Continued from "Foster Care: Our First Bonus Kiddo"
I called Daniel, got some things taken care of, dropped Aurelia off with a sitter and headed for the hospital five minutes away.
I stood in the lobby of the hospital feeling a mixture of excitement, discomfort and solemnity.
This was the same lobby Daniel and I had waited in a little over a year ago to meet Noah for the first time.
It was exciting to think I was about to meet the first child we would care for as foster parents, but I knew the circumstances that created the need for me to be here in this moment were not something to be excited about. While I was becoming the guardian for this little boy, someone out there was losing their son.
I felt a seriousness settle in in the final minutes I waited for his caseworker to arrive.
A constant flow of people passed through the large lobby but I knew his caseworker as soon as she entered. In one arm she held a dark binder and in the other a large, brightly colored canvas bag with a drawstring top.
After introductions we made our way to the elevators that lead to the NICU. Walking into the NICU was comfortable. Not only had I been in this same NICU for both Aurelia and Noah, I had been in this same NICU the same time of year for both children.
Walking up to the NICU desk I got lingering "don't I know you?" glances. I told them I was in there a year ago with our son Noah and they immediately remembered. Noah was so loved in the NICU. :)
As we walked with the social worker to our foster son's room we passed by several of Noah's nurses who stopped us to hug and say hello. It was such a beautiful and healing welcome. These were women who knew the whole story of what happened to Noah, everything, and they loved and welcomed me with excitement. Before we even made it to his room I had been told "you'll LOVE him!" and that they were so happy were going to be his foster parents. It felt so good, so healing to reunite with all the incredible nurses in the NICU.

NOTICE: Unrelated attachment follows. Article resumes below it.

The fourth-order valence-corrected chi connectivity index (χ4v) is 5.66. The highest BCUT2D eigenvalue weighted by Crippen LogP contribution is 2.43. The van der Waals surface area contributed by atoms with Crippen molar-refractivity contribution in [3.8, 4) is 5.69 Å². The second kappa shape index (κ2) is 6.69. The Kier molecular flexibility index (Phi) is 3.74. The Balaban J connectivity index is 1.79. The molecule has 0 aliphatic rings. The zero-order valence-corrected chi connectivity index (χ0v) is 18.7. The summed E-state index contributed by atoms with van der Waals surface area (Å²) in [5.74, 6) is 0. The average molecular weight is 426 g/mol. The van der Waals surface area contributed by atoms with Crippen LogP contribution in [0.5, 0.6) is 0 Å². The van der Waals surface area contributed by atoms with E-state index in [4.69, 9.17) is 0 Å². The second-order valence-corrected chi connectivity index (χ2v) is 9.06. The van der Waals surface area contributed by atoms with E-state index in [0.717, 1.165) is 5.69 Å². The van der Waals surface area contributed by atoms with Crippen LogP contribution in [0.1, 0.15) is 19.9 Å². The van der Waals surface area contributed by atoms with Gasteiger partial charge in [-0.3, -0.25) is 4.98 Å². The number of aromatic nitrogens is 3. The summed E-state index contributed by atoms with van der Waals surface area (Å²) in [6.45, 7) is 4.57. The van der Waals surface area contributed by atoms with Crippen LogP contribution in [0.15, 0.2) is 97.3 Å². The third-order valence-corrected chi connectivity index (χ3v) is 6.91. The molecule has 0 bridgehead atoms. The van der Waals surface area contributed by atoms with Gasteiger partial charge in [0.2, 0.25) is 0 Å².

The three of us came to our foster son's room and ran into one of the amazing Occupational Therapists who had worked with Noah both in the NICU and in our home all the way up until the week before he left. It happened to be her last day before she was moving out of state. I was so grateful to have this serendipitous opportunity to say goodbye to her. :)
We stood talking for a moment outside his room while I familiarized myself with his stats and care. I was comfortable with all the jargon and felt I knew the questions I needed to ask to best care for him. This was my third time through and I felt like I had this being a NICU parent thing down.
We went into the room where our plump little foster son squirmed and grunted, trying to sleep and clearly uncomfortable. I walked over to him, stood for a moment so he wouldn't be surprised, then gently but firmly put my hand on his head (I trick I learned from the NICU previously). He let out a deep sigh and his whole body relaxed.
"He likes you," his caseworker commented. I just smiled while memorizing the little face in front of me, not wanting to explain that the credit really goes to the NICU OTs who teach parents how to comfort babies who are a little more sensitive.
I felt a profound strength in the new responsibility I had as his foster mom. Rather than feeling the giddy excitement of a new baby I felt a peaceful, solemn strength in my new role. It was now my duty, with Daniel, to protect this little boy, to comfort him, to respond to his every need and show him he would be gently cared for in every way.
I was a foster mom, I was HIS foster mom. This was one of those moments in life I knew I had been prepared for. I was exactly where I was supposed to be, exactly when I was supposed to be there and I was ready.